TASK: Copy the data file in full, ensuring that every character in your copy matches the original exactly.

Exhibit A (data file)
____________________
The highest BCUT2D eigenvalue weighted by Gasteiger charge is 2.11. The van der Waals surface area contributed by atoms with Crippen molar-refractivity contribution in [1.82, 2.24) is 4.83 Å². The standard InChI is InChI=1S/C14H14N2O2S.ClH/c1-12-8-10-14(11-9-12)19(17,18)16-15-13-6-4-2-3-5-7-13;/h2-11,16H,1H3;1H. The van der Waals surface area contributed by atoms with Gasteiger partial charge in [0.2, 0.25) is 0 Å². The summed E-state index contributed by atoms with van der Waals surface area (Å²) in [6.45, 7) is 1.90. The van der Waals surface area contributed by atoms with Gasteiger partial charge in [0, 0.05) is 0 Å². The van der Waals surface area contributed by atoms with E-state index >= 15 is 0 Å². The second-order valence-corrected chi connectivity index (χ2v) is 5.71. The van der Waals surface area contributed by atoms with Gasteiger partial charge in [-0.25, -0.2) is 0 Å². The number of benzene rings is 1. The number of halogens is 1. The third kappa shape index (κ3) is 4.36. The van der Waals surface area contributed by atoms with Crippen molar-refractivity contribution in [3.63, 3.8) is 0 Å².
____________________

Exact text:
The highest BCUT2D eigenvalue weighted by Gasteiger charge is 2.11. The van der Waals surface area contributed by atoms with Crippen molar-refractivity contribution in [1.82, 2.24) is 4.83 Å². The standard InChI is InChI=1S/C14H14N2O2S.ClH/c1-12-8-10-14(11-9-12)19(17,18)16-15-13-6-4-2-3-5-7-13;/h2-11,16H,1H3;1H. The van der Waals surface area contributed by atoms with Gasteiger partial charge in [0.2, 0.25) is 0 Å². The summed E-state index contributed by atoms with van der Waals surface area (Å²) in [6.45, 7) is 1.90. The van der Waals surface area contributed by atoms with Gasteiger partial charge in [0, 0.05) is 0 Å². The van der Waals surface area contributed by atoms with E-state index >= 15 is 0 Å². The second-order valence-corrected chi connectivity index (χ2v) is 5.71. The van der Waals surface area contributed by atoms with Gasteiger partial charge in [-0.25, -0.2) is 0 Å². The number of benzene rings is 1. The number of halogens is 1. The third kappa shape index (κ3) is 4.36. The van der Waals surface area contributed by atoms with Crippen molar-refractivity contribution in [3.63, 3.8) is 0 Å².